Saturday, February 11, 2012
Chipotle is Not Apple
This is the kind of hyperbole that would normally drive someone crazy. What Matt Yglesias is trying to do is use the recent growth of the Chipotle restaurant chain to justify picking someone to be the "Apple" of the fast food business. The problem is, Chipotle isn't going to be Apple, ever, because Wendy's has been Apple since before there even was an Apple.
If you think about it, McDonald's is Microsoft and Wendy's is the perfect antidote to McDonald's. Everything that Wendy's does is better than what McDonald's does, and Wendy's doesn't try to be anything other than a burger restaurant. They have a never-gonna-go-away slice of the market and a clientele that won't ever abandon them.
Chipotle is a fantastic restaurant, though, and I miss eating there. I miss their food like I don't miss any other chain's food because of the quality of what they make. Chipotle is extremely good at organizing and running their outlets. When you go into one, the place actually has the feel of what a fast food restaurant should be. You line up, you tell the preparer what you want, and then you pay. You can be in and out quickly or, if there's a line, in a relatively short amount of time.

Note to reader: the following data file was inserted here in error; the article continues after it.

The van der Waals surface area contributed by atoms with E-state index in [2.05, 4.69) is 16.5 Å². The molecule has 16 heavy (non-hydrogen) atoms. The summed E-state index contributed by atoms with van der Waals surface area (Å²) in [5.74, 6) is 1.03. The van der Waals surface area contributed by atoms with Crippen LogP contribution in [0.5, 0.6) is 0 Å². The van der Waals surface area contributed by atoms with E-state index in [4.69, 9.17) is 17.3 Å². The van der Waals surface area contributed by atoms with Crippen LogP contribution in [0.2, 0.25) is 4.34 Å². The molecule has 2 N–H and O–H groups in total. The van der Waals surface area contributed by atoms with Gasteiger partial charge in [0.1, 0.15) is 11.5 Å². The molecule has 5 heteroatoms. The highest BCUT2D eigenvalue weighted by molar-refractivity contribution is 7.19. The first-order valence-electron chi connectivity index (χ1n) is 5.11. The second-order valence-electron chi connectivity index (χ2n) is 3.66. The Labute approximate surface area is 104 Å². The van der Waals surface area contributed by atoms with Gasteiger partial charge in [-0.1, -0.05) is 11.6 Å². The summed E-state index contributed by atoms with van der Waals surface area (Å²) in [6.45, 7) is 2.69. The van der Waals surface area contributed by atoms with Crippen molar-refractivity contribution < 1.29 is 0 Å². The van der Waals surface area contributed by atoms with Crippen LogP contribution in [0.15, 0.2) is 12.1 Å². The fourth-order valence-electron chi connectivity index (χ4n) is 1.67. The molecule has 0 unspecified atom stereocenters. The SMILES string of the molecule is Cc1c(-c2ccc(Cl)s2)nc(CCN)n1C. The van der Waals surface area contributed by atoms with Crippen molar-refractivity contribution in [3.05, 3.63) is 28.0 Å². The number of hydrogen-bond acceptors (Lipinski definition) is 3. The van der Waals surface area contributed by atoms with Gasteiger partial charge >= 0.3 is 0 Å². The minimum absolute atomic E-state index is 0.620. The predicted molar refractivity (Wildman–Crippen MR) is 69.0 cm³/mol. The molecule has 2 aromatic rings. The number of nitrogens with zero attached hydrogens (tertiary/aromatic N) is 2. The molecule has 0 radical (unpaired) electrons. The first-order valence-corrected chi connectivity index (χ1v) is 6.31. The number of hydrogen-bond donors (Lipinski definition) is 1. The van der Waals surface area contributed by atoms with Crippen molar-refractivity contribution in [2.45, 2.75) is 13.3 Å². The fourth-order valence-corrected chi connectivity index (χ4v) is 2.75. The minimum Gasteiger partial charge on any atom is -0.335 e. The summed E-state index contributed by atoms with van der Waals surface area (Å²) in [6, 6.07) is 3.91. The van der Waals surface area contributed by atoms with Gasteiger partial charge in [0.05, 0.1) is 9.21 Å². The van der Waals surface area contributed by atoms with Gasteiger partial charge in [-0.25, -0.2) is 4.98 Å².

The food that you get is damned good. The problem, though, is that even if it is damned good food it's a food that a significant number of people just won't eat and won't try. In 2005, for example, only 16% of Americans listed Mexican food as their favorite. I think that those numbers have increased, but by how much something I just couldn't find recent data on. Then there are the politics that go with certain restaurant chains, Right-wing nutjobs notwithstanding. America has already embraced Taco Bell, but will they embrace Chipotle's? I think that there will always be a price difference that Yglesias has overlooked.
Chipotle's is significantly more expensive than the top restaurant chains. Like Apple, they charge more but provide a better product. The problem is, factors like store location, a lack of a drive-up option (the Chipotle restaurants that I have visited have all lacked this feature), and competition from places like Five Guys is always going to hold them back. How they get over these limitations will be the deciding factor in how they grow and expand further. One of the Chipotle restaurants that I used to visit was located inside of a mall; perhaps they can find a way to get themselves into every mall in America.
The secret of Apple, though, is that you don't need everyone. You need people who have money in their pocket. And I think Chipotle has an advantage here. They use excellent food resources to provide a great product. They don't need everybody, but they do need to get a lot bigger before anyone can consider them the Apple of the fast food world. And, really, how can a fast food chain be equated with a company that makes and sells high-end electronic devices?